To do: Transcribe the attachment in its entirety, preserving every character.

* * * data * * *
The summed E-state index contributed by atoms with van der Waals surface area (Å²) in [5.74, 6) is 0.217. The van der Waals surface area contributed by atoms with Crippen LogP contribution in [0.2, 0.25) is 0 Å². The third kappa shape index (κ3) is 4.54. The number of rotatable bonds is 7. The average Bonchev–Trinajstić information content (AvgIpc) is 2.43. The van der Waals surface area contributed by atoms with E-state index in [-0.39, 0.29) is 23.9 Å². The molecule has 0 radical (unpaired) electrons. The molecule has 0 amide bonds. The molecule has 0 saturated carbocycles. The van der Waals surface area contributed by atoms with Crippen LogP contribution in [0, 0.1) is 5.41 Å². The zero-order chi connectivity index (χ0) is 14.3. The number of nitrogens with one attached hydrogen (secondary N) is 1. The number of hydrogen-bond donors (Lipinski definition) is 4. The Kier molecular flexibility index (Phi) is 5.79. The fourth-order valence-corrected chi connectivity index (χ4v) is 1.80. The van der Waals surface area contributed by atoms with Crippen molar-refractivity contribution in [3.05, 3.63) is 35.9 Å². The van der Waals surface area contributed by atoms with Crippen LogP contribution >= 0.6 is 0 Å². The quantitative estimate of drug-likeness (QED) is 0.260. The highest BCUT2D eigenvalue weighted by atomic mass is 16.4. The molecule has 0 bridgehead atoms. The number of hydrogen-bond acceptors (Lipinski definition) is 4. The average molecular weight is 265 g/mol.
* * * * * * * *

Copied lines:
The summed E-state index contributed by atoms with van der Waals surface area (Å²) in [5.74, 6) is 0.217. The van der Waals surface area contributed by atoms with Crippen LogP contribution in [0.2, 0.25) is 0 Å². The third kappa shape index (κ3) is 4.54. The number of rotatable bonds is 7. The average Bonchev–Trinajstić information content (AvgIpc) is 2.43. The van der Waals surface area contributed by atoms with E-state index in [-0.39, 0.29) is 23.9 Å². The molecule has 0 radical (unpaired) electrons. The molecule has 0 amide bonds. The molecule has 0 saturated carbocycles. The van der Waals surface area contributed by atoms with Crippen LogP contribution in [0, 0.1) is 5.41 Å². The zero-order chi connectivity index (χ0) is 14.3. The number of nitrogens with one attached hydrogen (secondary N) is 1. The number of hydrogen-bond donors (Lipinski definition) is 4. The Kier molecular flexibility index (Phi) is 5.79. The fourth-order valence-corrected chi connectivity index (χ4v) is 1.80. The van der Waals surface area contributed by atoms with Crippen molar-refractivity contribution in [3.05, 3.63) is 35.9 Å². The van der Waals surface area contributed by atoms with Crippen LogP contribution >= 0.6 is 0 Å². The quantitative estimate of drug-likeness (QED) is 0.260. The highest BCUT2D eigenvalue weighted by atomic mass is 16.4. The molecule has 0 bridgehead atoms. The number of hydrogen-bond acceptors (Lipinski definition) is 4. The average molecular weight is 265 g/mol.